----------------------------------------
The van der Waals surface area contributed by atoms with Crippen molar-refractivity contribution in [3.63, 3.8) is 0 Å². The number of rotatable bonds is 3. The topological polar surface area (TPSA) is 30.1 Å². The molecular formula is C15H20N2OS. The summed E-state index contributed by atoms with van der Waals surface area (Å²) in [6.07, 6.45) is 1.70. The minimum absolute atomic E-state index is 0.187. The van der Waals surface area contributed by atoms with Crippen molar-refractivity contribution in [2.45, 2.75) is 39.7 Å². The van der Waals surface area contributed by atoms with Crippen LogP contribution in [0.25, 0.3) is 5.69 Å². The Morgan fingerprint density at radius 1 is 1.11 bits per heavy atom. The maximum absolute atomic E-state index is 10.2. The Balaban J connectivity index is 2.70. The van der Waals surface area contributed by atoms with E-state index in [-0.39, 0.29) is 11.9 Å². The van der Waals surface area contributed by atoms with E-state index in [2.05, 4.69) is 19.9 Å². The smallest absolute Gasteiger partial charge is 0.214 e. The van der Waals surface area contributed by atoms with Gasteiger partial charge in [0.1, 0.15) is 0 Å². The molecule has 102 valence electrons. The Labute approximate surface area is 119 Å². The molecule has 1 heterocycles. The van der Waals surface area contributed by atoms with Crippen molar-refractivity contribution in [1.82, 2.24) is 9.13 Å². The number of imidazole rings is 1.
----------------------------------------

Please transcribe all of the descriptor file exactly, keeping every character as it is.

The van der Waals surface area contributed by atoms with Crippen molar-refractivity contribution in [3.63, 3.8) is 0 Å². The number of rotatable bonds is 3. The topological polar surface area (TPSA) is 30.1 Å². The molecular formula is C15H20N2OS. The summed E-state index contributed by atoms with van der Waals surface area (Å²) in [6.07, 6.45) is 1.70. The minimum absolute atomic E-state index is 0.187. The van der Waals surface area contributed by atoms with Crippen molar-refractivity contribution in [2.45, 2.75) is 39.7 Å². The van der Waals surface area contributed by atoms with Crippen LogP contribution in [0.25, 0.3) is 5.69 Å². The Morgan fingerprint density at radius 1 is 1.11 bits per heavy atom. The maximum absolute atomic E-state index is 10.2. The Balaban J connectivity index is 2.70. The van der Waals surface area contributed by atoms with E-state index in [-0.39, 0.29) is 11.9 Å². The van der Waals surface area contributed by atoms with E-state index in [2.05, 4.69) is 19.9 Å². The smallest absolute Gasteiger partial charge is 0.214 e. The van der Waals surface area contributed by atoms with Gasteiger partial charge in [0.1, 0.15) is 0 Å². The molecule has 102 valence electrons. The Labute approximate surface area is 119 Å². The molecule has 1 heterocycles. The van der Waals surface area contributed by atoms with Crippen molar-refractivity contribution in [1.82, 2.24) is 9.13 Å². The number of imidazole rings is 1.